SEATTLE -- Seattle's record construction boom may have peaked: Development activity across the central part of the city is declining at the fastest rate in at least 12 years.
At the end of this past year, there were 57 active projects underway in the area that stretches from South Lake Union to Sodo, according to a report released Monday by the Downtown Seattle Association. That's down from a record high of 74 projects six months prior.
The 23 percent decline amounts to the biggest six-month drop since the downtown association began its twice-a-year construction counts in 2005.
It comes after a recent survey found Seattle's crane count had dipped for the first time in years.
Of course, the slowdown is all relative: Even with the recent decrease, the development activity going on now surpasses anything seen before 2015 -- even beating out the surge from this past decade before the recession hit. And Seattle's falling crane count is still good enough to lead the country.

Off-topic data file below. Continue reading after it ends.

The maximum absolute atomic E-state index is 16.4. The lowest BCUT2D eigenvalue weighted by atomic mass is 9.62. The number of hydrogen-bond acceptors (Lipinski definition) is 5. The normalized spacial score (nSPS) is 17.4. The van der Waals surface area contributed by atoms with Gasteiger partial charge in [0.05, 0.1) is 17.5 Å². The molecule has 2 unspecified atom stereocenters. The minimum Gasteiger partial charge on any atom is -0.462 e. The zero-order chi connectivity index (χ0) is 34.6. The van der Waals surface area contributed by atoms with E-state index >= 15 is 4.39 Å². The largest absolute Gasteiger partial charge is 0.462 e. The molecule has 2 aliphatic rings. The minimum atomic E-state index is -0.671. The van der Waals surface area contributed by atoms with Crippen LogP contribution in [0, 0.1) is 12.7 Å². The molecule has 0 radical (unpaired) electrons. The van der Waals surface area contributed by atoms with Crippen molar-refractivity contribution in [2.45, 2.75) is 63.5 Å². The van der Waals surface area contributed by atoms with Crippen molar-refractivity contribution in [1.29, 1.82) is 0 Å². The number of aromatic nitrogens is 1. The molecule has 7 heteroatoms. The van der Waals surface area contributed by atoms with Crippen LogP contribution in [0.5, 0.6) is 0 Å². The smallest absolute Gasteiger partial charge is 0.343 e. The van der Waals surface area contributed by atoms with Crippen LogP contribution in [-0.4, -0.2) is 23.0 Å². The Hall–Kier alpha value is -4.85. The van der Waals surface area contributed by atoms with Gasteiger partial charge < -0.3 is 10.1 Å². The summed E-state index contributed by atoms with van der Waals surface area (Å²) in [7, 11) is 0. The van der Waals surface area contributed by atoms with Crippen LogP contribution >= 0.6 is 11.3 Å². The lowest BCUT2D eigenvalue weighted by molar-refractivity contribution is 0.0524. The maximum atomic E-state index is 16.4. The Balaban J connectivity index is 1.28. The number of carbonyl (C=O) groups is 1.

Will the slowing trend continue? On one hand, nearly half of the projects underway now are set to wrap up by the end of the year, and the downtown group expects fewer apartments to open in the next few years than in 2017.
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But there are still 220 potential future projects in the pipeline for the greater downtown region (not all of those will get built, and some will be delayed many years, but several are in the final planning stages).
The construction frenzy that began half a decade ago has remade the skyline and added density to areas once filled with parking lots, as new apartments and offices sprout up to transform the city.
As residents and commuters know all too well, the surge has also caused headaches: It's tough to travel even a few blocks without hitting a closed street, a blocked sidewalk or closed-off street parking, and jackhammering noise has become an unofficial soundtrack to city life.
About two-thirds of the projects getting built now have a residential component, and almost all of those are apartment buildings.